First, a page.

My first Gil Brewer.
I'm having a Pulp Writers binge right now, and I've always wanted to read him. What better time than now?
The best Noir can be a far more intoxicating experience than I can find reading almost any other kind of Crime Fiction. Why? Well, I think it's because it exposes truths about the human condition that other types of Crime fiction barely hints at. There’s a fullness in the best noir fiction that’s almost impossible to find elsewhere in genre fiction.
The narrative here is so crepuscular that it often feels like there are entire chunks of text missing. In one scene, the novel's main male-character is standing in his house, and in the next scene he will suddenly be in his car (with nothing in-between). There also several instances where a character will repeat something that no one has previously said.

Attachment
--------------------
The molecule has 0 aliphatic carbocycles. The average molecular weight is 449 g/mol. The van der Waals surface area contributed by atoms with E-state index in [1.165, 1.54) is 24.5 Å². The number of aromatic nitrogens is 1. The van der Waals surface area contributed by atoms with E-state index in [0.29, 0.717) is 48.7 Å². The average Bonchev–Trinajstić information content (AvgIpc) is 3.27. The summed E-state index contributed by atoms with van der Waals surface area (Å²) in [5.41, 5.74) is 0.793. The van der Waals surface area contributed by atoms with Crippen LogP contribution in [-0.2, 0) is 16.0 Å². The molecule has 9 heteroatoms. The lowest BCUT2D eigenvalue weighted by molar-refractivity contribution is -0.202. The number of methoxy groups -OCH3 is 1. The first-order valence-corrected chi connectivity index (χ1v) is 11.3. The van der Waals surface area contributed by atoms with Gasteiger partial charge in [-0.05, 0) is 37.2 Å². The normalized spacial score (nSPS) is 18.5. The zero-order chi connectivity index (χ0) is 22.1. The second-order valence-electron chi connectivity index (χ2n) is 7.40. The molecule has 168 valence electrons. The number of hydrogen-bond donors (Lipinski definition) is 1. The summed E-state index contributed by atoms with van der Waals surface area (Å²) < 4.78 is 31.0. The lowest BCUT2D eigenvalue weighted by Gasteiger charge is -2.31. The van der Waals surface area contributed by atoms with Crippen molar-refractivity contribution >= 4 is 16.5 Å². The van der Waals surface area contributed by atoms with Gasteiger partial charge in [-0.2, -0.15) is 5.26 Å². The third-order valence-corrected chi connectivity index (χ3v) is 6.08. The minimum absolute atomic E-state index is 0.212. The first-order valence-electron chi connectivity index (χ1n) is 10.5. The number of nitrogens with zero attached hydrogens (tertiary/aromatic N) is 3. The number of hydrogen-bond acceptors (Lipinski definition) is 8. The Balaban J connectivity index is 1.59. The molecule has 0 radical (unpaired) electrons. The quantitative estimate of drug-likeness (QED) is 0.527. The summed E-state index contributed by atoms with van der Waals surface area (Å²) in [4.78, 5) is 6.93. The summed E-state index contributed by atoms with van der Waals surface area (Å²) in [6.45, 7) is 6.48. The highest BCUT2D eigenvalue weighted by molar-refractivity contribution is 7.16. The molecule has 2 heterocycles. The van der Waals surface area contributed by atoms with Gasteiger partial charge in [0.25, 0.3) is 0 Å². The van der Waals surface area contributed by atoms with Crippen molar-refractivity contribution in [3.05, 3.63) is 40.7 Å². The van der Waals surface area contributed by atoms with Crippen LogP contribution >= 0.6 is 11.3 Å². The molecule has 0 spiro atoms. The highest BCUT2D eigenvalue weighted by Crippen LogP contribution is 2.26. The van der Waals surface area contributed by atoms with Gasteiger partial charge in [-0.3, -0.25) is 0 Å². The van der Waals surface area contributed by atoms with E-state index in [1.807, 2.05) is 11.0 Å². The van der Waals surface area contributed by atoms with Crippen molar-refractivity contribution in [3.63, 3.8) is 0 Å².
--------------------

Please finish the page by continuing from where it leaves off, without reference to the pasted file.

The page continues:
I'm not the typical noir reader. I like to read true noir. I'm not willing to accept something that has a noirish feel, but still craving for a happy ending, or at least an ending with hope. I like Noir Fiction where I fell there's no hope whatsoever. While reading this novel, at times I felt I was reading a Noir Pastiche.
Unbelievability is this book's main sin:
Noraine, "her ever-eager body made me forget that she always meant trouble. But this time I couldn't forget. A man lay with his head blown off and she was holding the gun..."
Lois, "the hot-tighed lush whose big kick was racing through town as fast as her souped-up car would go, hoping that maybe someday she wouldn't be able to swerve away from the stone wall at the bottom of the hill..."
Jeannie, "there was a time when her body was fresh and firm and lovely; but now she was making her money the hard way - in the small back room of a sleazy neighborhood bar..."
All of the above three women are keen on killing the guy... In sum, conventional noir ... that crashes and burns.
I'm not sure whether this novel can be viewed as a template for his other novels. If that's the case, this one was my last Brewer.